White House odd couple: Trump and Bolton's tumultuous relationship

The president soured on his former adviser -- and the feeling was mutual.

President Donald Trump and John Bolton were always an odd couple.

Lured by the foreign policy hawk's decades of conservative credentials and frequent appearances on Fox News, Trump praised Bolton before picking him in 2018 as his third national security adviser.

But over the course of his 17-month tenure, Bolton's advocacy for hard-line policies on North Korea, Iran and other international flashpoints put him on a constant collision course with the president.

In a book due to be published Tuesday, Bolton described a relationship that soured as he came to view Trump as acting solely in his self-interest, such as when, Bolton alleged, Trump asked China's leader to help him win reelection by purchasing goods from American farm states.

"There really isn't any guiding principle that I was able to discern other than what's good for Donald Trump's reelection," Bolton told ABC News chief global affairs correspondent Martha Raddatz in an interview airing Sunday night.

Trump has for years expressed an affinity for Bolton, including as he sought the presidency. In late 2015, he called him a "tough cookie" who "knows what he's talking about."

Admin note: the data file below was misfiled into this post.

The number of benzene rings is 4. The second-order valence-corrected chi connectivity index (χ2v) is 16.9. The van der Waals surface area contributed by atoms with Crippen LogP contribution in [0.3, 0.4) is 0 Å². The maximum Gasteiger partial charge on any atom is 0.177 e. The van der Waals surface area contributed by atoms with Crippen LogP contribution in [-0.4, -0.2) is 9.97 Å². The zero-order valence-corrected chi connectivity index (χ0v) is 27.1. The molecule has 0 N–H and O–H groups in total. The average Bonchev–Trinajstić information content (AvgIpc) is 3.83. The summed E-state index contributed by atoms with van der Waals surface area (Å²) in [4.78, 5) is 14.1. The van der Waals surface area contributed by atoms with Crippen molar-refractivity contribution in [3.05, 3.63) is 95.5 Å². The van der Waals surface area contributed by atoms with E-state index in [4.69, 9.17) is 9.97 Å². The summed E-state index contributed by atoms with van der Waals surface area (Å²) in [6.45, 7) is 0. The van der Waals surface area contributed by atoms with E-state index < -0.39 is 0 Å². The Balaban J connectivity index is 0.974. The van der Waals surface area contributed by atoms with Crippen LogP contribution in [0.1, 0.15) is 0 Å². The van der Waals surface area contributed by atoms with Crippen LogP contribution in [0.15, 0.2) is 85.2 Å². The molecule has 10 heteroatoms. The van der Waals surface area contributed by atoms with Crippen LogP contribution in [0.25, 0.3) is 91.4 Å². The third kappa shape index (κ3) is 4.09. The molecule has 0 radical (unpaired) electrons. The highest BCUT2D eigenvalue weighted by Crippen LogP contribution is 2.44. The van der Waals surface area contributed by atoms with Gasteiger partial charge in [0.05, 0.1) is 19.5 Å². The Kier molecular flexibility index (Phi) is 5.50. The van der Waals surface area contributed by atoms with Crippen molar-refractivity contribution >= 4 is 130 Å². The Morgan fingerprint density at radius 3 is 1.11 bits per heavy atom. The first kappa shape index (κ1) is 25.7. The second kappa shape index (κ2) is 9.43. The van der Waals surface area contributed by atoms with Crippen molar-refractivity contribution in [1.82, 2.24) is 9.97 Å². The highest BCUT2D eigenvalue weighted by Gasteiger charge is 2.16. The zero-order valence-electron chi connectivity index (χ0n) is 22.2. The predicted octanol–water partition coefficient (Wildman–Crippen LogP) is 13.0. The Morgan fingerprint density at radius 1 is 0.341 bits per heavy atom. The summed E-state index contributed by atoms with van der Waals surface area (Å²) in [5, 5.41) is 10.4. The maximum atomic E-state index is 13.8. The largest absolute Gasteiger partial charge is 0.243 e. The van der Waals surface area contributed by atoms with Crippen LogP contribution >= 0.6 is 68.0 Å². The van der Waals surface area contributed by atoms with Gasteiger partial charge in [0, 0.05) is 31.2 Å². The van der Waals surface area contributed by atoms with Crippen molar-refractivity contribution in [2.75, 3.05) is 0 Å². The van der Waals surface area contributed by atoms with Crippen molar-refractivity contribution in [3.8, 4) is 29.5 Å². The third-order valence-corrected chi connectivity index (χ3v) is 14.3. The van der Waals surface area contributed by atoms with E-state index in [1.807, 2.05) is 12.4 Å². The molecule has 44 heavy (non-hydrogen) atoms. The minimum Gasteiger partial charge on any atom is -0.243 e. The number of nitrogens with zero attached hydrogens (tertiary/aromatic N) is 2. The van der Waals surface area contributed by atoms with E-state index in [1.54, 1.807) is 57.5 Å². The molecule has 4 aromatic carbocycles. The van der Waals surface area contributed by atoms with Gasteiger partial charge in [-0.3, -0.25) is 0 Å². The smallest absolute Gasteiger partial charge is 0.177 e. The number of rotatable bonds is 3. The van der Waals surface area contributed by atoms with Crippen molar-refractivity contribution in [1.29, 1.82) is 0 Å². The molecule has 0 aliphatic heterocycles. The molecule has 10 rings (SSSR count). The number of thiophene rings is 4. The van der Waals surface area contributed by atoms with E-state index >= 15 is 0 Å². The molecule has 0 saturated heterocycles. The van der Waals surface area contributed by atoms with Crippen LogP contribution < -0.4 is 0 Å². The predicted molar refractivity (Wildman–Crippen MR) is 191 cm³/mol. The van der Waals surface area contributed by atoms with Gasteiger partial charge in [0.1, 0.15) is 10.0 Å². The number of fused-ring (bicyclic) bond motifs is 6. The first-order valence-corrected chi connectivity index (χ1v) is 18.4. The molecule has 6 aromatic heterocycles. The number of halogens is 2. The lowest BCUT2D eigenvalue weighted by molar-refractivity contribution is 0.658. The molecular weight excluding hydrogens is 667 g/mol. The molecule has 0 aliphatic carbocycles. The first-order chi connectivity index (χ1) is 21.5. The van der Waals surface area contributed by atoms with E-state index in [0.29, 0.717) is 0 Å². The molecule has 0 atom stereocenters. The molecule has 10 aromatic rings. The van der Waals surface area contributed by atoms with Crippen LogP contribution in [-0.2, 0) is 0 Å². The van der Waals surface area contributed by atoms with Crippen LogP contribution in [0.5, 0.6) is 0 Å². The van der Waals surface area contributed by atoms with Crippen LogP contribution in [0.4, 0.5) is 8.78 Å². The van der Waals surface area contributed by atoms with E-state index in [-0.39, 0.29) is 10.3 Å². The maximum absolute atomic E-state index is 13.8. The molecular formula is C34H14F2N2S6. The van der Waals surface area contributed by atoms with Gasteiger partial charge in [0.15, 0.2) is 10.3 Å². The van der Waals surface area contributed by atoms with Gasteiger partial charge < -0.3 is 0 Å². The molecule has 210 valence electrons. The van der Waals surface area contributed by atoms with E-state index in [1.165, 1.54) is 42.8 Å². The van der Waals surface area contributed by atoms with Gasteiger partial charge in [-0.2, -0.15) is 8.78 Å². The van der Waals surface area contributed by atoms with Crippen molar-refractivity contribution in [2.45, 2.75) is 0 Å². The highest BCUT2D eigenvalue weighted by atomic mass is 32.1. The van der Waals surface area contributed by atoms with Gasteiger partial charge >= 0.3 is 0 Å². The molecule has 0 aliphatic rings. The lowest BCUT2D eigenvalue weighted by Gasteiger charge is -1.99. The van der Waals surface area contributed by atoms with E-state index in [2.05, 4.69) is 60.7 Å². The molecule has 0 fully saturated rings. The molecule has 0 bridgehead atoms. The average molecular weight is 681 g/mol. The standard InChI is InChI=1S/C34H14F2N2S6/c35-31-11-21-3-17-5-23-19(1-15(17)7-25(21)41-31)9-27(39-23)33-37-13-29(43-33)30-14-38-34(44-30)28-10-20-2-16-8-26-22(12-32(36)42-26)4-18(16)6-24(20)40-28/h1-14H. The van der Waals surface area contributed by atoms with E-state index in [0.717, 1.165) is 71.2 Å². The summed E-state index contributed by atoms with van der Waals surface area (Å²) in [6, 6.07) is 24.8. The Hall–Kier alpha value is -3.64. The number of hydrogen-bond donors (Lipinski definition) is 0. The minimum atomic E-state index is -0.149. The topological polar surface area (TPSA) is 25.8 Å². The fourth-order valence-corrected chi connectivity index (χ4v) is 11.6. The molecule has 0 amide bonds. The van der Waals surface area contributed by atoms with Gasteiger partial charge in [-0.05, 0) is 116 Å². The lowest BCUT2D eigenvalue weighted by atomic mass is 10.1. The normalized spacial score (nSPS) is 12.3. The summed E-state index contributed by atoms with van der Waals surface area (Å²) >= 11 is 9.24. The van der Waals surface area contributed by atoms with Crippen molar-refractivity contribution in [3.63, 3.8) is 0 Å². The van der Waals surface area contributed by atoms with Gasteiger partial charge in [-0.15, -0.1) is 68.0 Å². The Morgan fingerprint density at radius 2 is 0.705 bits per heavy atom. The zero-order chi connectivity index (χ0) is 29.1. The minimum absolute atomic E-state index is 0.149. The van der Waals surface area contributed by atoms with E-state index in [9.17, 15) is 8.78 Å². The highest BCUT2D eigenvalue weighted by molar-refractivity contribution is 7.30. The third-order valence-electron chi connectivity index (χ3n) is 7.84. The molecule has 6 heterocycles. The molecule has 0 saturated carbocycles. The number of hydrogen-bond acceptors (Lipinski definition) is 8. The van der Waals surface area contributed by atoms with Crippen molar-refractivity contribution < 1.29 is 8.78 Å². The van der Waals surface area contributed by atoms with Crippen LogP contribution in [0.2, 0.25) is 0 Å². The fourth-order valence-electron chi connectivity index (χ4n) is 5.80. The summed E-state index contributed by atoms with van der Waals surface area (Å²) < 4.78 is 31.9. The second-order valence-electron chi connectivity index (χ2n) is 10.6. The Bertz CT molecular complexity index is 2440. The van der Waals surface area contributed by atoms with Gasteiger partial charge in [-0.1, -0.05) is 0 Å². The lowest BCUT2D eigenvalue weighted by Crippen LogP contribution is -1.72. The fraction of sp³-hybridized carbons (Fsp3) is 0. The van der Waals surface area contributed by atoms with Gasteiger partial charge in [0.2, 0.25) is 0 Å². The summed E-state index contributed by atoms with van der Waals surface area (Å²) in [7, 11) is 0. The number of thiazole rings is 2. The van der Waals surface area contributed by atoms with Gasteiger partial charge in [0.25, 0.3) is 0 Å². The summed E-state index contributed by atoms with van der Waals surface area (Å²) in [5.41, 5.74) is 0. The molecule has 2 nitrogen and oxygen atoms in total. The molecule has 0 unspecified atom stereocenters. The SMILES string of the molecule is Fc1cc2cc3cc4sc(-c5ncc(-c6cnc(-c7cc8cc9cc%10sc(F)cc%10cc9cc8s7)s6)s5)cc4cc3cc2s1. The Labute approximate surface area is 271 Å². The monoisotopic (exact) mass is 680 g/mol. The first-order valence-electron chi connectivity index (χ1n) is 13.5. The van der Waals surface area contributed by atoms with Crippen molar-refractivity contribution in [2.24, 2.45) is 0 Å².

After he took office, Trump kept dishing out public praise, in early 2017 calling the former U.S. ambassador to the United Nations "a terrific guy" who "knows a lot."

For Trump, Bolton brought to the National Security Council decades of conservative foreign policy chops popular with the president's political base. Bolton, in turn, used the opportunity to push a hard-line agenda on Iran, North Korea and the expansionist use of the U.S. military worldwide.

"He's highly respected by everybody in this room," Trump, surrounded by senior military leaders, told reporters on Bolton's first day in April 2018.

While Trump and Bolton aligned on some policies -- such as pulling the United States from certain international treaties and taking Iran to task over its nuclear program -- Bolton often pushed to flex U.S. muscle beyond what Trump was willing to stomach.

He often struck a harsher tone than the president, more willing to denounce geopolitical foes like Russia.

For a president who values personal relationships with autocratic rulers, Bolton sometimes came to play the role of a "bad cop" – talking tough with leaders while Trump tried his hand at working out a deal.

"The only thing I liked about Bolton was that everybody thought he was crazy," Trump told The Wall Street Journal in an interview Wednesday. "And frankly, when you walk into the room with him, you’re in a good negotiating position. Because they figure you’re going to war if John Bolton was there. He wanted to go to war with everybody."